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Taste For Variety And Endogenous Fluctuations In A Monopolistic Competition Model

  • Seegmuller, Thomas

In past years, imperfect competition has been introduced in several dynamic models to show how mark-up variability, increasing returns (decreasing marginal cost) and monopoly profits affect the occurence of endogenous fluctuations. In this paper, we focus on another possible feature of imperfectly competitive economies : consumers' taste for variety due to endogenous product diversity. Introducing monopolistic competition (Dixit and Stiglitz (1977), Benassy (1996)) in an overlapping generations model where consumers have taste for variety, we show that local indeterminacy can occur under the three following conditions : a high substitution between capital and labor, increasing returns arbitrarily small and a not too elastic labor supply. The key mechanism for this result is based on the fact that, due to taste for variety, the aggregate price decreases with the pro-cyclical product diversity which has a direct influence on the real wage and the real interest rate.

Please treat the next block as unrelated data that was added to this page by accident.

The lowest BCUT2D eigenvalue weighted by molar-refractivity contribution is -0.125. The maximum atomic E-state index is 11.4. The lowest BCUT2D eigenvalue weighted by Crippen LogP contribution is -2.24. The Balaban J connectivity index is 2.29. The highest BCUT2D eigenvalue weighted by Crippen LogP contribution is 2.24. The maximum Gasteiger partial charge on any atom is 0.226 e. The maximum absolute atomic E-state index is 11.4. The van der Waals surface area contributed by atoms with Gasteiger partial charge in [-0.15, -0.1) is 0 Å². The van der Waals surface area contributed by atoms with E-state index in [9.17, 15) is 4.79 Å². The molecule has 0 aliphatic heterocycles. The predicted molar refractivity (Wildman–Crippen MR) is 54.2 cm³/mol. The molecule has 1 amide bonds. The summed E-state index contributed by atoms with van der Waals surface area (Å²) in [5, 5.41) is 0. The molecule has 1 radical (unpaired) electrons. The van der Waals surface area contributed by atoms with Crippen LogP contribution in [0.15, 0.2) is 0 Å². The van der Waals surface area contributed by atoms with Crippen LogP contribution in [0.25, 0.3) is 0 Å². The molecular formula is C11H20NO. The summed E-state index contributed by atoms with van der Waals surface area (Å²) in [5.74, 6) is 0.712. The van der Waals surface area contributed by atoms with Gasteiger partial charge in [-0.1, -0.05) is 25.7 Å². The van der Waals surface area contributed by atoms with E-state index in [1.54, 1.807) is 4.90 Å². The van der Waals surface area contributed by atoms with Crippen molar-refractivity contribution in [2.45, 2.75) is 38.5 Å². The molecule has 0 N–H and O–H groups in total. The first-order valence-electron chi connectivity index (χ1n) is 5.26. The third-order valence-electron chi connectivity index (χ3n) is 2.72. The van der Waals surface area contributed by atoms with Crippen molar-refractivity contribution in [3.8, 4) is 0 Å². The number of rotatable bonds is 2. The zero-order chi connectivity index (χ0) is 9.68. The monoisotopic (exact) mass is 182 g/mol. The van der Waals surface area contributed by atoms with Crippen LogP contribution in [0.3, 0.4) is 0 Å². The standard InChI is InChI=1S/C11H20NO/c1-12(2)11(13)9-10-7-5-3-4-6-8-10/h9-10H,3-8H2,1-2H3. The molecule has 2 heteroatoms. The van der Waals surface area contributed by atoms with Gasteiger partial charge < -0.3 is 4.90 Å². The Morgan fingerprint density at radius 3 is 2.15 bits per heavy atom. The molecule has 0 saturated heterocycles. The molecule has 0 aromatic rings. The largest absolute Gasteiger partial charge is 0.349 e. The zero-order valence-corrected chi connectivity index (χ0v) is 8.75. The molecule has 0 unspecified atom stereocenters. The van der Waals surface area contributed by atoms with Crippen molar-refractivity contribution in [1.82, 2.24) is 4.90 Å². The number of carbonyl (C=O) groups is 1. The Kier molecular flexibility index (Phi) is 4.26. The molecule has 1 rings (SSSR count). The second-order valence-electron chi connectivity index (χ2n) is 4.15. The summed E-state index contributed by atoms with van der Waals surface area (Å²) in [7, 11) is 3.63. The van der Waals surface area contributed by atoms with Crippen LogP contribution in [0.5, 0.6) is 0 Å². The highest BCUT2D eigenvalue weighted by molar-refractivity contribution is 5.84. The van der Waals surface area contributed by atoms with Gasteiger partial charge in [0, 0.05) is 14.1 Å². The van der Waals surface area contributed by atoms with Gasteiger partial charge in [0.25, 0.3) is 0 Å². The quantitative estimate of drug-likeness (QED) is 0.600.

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Article provided by Cambridge University Press in its journal Macroeconomic Dynamics.

Volume (Year): 12 (2008)
Issue (Month): 04 (September)
Pages: 561-577

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Handle: RePEc:cup:macdyn:v:12:y:2008:i:04:p:561-577_07
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  5. Thomas Seegmuller, 2009. "Capital-labor Substitution and Endogenous Fluctuations: a Monopolistic Competition Approach with Variable Mark-up," Université Paris1 Panthéon-Sorbonne (Post-Print and Working Papers) halshs-00194292, HAL.
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  21. Rodolphe Dos Santos Ferreira & Teresa Lloyd-Braga, 2002. "Can market power sustain endogenous growth in overlapping-generations economies?," Economic Theory, Springer;Society for the Advancement of Economic Theory (SAET), vol. 20(1), pages 199-205.
  22. Burnside, Craig, 1996. "Production function regressions, returns to scale, and externalities," Journal of Monetary Economics, Elsevier, vol. 37(2-3), pages 177-201, April.
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